Latin and Chant at Mass: What Vatican II said

From the Constitution on the Sacred Liturgy, Sacrosanctum Concilium, promulgated by Pope Paul VI, December 4, 1963:

36. 1. Particular law remaining in force, the use of the Latin language is to be preserved in the Latin rites.(1)

2. But since the use of the mother tongue, whether in the Mass, the administration of the sacraments, or other parts of the liturgy, frequently may(2) be of great advantage to the people, the limits of its employment may be extended. This will apply in the first place to the readings and directives, and to some of the prayers and chants, according to the regulations on this matter to be laid down separately in subsequent chapters. (3)

3. These norms being observed, it is for the competent territorial ecclesiastical authority mentioned in Art. 22, 2, to decide whether, and to what extent, the vernacular language is to be used; their decrees are to be approved, that is, confirmed, by the Apostolic See. And, whenever it seems to be called for, this authority is to consult with bishops of neighboring regions which have the same language. (4)

54. In Masses which are celebrated with the people, a suitable place may be allotted to their mother tongue. This is to apply in the first place to the readings and "the common prayer," but also, as local conditions may warrant, to those parts which pertain to the people, according to the norm laid down in Art. 36 of this Constitution.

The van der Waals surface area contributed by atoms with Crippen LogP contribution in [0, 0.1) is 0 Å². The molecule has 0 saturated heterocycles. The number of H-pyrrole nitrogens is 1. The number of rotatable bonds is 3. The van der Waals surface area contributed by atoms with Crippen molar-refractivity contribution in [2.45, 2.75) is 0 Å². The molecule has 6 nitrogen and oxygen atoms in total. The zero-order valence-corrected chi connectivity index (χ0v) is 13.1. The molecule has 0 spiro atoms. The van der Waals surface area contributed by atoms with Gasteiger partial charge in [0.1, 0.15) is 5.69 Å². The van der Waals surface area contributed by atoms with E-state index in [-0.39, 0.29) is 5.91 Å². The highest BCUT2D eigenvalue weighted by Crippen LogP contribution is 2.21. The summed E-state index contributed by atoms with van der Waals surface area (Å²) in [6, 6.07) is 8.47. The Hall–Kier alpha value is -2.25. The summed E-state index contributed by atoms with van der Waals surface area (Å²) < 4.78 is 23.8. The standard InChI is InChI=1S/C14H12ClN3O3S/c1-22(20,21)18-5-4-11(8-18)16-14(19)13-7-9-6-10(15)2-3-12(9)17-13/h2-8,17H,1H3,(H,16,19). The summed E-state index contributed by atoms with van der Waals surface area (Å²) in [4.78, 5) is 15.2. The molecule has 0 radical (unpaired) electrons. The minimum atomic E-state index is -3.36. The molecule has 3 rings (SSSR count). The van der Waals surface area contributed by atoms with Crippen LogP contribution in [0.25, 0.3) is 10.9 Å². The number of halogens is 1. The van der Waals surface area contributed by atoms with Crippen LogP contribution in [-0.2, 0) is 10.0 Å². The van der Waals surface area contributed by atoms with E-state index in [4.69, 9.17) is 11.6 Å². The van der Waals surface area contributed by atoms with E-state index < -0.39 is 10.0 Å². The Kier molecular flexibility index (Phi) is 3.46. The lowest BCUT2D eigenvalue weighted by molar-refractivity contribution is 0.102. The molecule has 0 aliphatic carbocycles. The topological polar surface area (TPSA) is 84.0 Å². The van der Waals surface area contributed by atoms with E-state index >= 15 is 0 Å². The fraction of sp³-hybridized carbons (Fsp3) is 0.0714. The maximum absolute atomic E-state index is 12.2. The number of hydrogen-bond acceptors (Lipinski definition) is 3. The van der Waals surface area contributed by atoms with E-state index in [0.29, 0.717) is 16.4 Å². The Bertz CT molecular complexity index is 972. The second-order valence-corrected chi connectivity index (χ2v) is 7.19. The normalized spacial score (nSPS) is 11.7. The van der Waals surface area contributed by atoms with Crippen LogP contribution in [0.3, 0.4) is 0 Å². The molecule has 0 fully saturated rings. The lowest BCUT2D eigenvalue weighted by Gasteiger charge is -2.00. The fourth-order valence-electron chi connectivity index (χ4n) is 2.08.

Nevertheless steps should be taken (5) so that the faithful may also (6) be able to say or to sing together in Latin those parts of the Ordinary of the Mass which pertain to them. (7)

116. The Church acknowledges Gregorian chant (8) as specially suited to the Roman liturgy: therefore, other things being equal, it should be given pride of place in liturgical services.

But other kinds of sacred music, especially polyphony, are by no means excluded from liturgical celebrations, so long as they accord with the spirit of the liturgical action, as laid down in Art. 30. (9)

What Pope Paul VI said in Jubilate Deo, a booklet of chant issued by the Sacred Congregation for Divine Worship, April 14, 1974: (10)

This minimum repertoire (11) of Gregorian chant has been prepared with that purpose in mind: to make it easier for Christians to achieve unity and spiritual harmony with their brothers and with the living traditions of the past.

Hence it is that those who are trying to improve the quality of congregational singing (12) cannot refuse to Gregorian chant the place which is due to it….

In presenting the Holy Father's gift to you, may I at the same time remind you of the desire which he has often expressed that the Conciliar constitution on the liturgy (13) be increasingly better implemented. Would you therefore…decide on the best ways of teaching the faithful the Latin chants of "Jubilate Deo" and of having them sing them…